Ye olde roadtrippe, day four

I’m in Canada, y’all! Took only 40 minutes to get my car through customs: they were very confused that I’ve managed to fit everything I own into one Kia. (I also heard a Canadian say “eh” for the first time, so that’s an unlocked achievement right there.)
 
Typing this up at Tim Horton’s, using the free wi-fi and munching on some potato wedges like the stage-one canuck that I am. 🙂
Onward to explore. :^D

Another day, another 887 miles. Just six hours away from my destination! (Plus customs, of course.) Spending the night in an odd little Michigan village called Paw Paw.

There should be a congressional hearing into the utter lack of bacon at hotel breakfasts. (Breakfast sausage just ain’t the same.)

Along the same stretch of I-90 in Minnesota, there are towns called Alpha, Welcome, Blue Earth, and Ceylon. Heh.

I dined in the town of Nodine, MN, but didn’t see any of the Spartans in Sparta, WI.

South Dakota’s radio is filled with religion, in-depth weather forecasts, and detailed analysis of pork futures and corn contracts. This is probably the only part of the country where being obsessed with weather is justified. (Evidently, 40 barns collapsed the night before because of all the snow on the roofs.)

Minnesota roadside shops have free cheese samples. 🙂

Chicago’s highway traffic isn’t any worse than Vegas on a Friday night, but wow, they really do like their tolls. Had to stop to pay them seven times, and one of those didn’t accept anything but coins. (Well played, robots, well played.)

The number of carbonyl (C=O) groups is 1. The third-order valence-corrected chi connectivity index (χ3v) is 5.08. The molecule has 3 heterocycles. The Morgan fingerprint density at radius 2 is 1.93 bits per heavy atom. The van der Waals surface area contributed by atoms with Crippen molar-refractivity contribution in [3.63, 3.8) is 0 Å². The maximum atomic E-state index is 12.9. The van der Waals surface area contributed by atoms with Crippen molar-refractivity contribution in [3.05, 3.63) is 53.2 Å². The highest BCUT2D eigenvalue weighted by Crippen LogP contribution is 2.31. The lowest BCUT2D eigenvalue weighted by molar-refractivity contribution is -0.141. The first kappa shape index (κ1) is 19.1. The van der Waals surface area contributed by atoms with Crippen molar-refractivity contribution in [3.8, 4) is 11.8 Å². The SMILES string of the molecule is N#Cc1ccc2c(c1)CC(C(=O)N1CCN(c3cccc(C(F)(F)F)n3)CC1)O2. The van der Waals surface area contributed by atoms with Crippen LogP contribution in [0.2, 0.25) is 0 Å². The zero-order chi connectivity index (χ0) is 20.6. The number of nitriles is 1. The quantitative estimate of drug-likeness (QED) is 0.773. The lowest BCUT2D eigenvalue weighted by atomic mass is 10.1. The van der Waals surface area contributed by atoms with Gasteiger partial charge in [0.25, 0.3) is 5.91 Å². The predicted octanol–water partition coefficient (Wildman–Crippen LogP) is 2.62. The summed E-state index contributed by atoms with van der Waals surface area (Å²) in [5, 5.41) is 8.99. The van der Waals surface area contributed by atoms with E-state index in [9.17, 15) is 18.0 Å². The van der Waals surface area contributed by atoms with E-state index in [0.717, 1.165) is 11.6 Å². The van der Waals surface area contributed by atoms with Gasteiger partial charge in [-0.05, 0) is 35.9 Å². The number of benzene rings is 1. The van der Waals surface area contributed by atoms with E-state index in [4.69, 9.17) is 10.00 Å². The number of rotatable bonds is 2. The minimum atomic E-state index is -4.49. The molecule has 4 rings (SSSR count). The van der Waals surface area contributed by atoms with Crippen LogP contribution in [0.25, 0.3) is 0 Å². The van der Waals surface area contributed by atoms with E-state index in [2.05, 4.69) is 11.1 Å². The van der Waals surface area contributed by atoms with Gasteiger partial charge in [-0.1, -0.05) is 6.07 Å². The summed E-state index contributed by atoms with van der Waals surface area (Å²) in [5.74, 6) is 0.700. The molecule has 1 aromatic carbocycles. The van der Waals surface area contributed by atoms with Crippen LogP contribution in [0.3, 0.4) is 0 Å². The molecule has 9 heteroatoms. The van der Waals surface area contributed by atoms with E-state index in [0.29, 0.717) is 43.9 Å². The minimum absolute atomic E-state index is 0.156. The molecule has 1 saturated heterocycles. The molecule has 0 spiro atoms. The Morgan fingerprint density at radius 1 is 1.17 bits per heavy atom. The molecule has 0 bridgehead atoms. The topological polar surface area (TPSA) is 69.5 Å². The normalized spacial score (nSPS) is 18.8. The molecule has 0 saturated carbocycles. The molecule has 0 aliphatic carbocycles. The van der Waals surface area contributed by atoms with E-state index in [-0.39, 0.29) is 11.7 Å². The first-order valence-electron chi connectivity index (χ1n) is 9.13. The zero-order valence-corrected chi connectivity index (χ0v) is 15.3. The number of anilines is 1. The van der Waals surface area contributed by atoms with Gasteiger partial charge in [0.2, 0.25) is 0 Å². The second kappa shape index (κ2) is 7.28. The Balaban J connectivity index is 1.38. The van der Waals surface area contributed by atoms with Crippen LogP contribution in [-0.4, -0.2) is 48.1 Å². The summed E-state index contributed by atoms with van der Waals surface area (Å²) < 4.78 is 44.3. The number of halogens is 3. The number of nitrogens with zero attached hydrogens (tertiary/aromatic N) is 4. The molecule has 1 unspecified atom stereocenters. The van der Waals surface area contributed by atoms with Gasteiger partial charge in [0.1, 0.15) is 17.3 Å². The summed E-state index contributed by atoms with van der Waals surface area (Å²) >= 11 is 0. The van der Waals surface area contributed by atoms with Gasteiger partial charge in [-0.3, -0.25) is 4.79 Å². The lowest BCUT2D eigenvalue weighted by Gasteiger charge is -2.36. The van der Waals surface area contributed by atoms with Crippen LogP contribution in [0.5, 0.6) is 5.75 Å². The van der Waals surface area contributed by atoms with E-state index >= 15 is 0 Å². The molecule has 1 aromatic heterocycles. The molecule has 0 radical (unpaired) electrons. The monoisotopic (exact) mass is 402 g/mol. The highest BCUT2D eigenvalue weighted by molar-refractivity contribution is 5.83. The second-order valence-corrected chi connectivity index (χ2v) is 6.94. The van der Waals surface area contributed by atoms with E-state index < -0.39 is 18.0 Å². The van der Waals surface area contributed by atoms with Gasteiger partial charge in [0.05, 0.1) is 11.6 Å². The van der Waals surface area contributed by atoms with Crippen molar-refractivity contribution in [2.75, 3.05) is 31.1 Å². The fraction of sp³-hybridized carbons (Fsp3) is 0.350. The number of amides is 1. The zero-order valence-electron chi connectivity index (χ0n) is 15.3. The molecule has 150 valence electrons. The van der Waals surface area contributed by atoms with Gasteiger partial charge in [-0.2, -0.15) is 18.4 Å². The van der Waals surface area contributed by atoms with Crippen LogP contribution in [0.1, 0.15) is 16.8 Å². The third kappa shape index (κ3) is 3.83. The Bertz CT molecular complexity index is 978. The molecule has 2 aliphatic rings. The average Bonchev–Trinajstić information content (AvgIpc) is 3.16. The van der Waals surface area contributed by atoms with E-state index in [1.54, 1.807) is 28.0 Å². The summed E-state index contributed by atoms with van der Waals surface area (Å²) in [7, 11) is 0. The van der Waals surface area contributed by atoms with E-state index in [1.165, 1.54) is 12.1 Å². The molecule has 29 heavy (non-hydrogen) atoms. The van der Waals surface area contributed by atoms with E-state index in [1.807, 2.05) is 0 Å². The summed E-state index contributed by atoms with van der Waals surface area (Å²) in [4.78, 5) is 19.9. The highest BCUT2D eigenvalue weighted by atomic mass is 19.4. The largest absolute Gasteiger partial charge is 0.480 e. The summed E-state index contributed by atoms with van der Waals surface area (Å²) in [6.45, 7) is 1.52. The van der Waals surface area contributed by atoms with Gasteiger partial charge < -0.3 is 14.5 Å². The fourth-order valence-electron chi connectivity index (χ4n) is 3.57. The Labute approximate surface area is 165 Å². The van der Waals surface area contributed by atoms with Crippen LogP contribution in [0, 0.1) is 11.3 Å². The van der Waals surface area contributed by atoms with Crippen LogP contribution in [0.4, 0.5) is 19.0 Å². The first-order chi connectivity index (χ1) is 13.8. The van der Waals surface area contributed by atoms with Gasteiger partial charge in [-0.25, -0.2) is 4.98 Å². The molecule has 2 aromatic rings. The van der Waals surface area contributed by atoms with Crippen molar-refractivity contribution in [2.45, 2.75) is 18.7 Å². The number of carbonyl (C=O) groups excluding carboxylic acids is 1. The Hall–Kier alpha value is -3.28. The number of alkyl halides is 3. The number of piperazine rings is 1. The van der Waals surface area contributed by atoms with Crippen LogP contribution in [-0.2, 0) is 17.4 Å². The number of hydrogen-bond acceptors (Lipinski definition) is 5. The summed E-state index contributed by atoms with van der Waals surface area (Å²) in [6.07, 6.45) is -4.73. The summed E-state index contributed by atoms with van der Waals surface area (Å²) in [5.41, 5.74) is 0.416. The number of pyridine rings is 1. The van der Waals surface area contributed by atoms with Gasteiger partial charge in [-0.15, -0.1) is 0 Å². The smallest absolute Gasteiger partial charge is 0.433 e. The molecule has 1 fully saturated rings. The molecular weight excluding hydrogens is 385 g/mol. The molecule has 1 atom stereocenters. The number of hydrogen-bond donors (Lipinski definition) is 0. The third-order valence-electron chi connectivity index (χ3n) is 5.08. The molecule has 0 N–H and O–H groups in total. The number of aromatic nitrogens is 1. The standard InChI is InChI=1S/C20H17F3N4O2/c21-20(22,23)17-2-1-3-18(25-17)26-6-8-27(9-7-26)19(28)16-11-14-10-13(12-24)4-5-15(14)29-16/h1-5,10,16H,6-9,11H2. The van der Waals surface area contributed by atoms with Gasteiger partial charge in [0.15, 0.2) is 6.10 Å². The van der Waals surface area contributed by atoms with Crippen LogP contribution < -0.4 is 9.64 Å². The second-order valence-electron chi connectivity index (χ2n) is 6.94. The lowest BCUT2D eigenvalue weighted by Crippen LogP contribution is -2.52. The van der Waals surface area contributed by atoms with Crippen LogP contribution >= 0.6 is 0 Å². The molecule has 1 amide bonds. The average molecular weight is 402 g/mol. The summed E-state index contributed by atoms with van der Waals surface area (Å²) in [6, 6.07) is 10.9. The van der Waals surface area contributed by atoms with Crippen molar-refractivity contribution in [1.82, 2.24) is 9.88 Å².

Ye olde roadtrippe, day two

Drove farther today than I did yesterday. More than halfway done! Ended up taking a rather big detour to avoid a flooded section of the highway. Later on, I drove over a long stretch of almost-flooded highway, with impromptu lakes surrounding it on both sides. (An omen of the not-too-distant future?) That was followed by the post-apocalyptic remnants of an old wildfire. And after that, fog. Hundreds of miles of fog. Being able to outrun a major weather pattern is intrinsically cool. Managed to escape not just the fog but a local river that’s projected to get a couple of feet above the comfortable level.
 
It took three attempts to find a South Dakota hotel that a) was on a paved road, b) had outdoor lights, and c) was actually open at the late, late hour of 10pm. The bastards still don’t have bacon at their free breakfast, though.
 
When your food consumption consists solely of water, black coffee (bitterness is energy entering the body!), and prepackaged food, it gets ridiculously easy to track the caloric intake. Welcome back, cheekbones!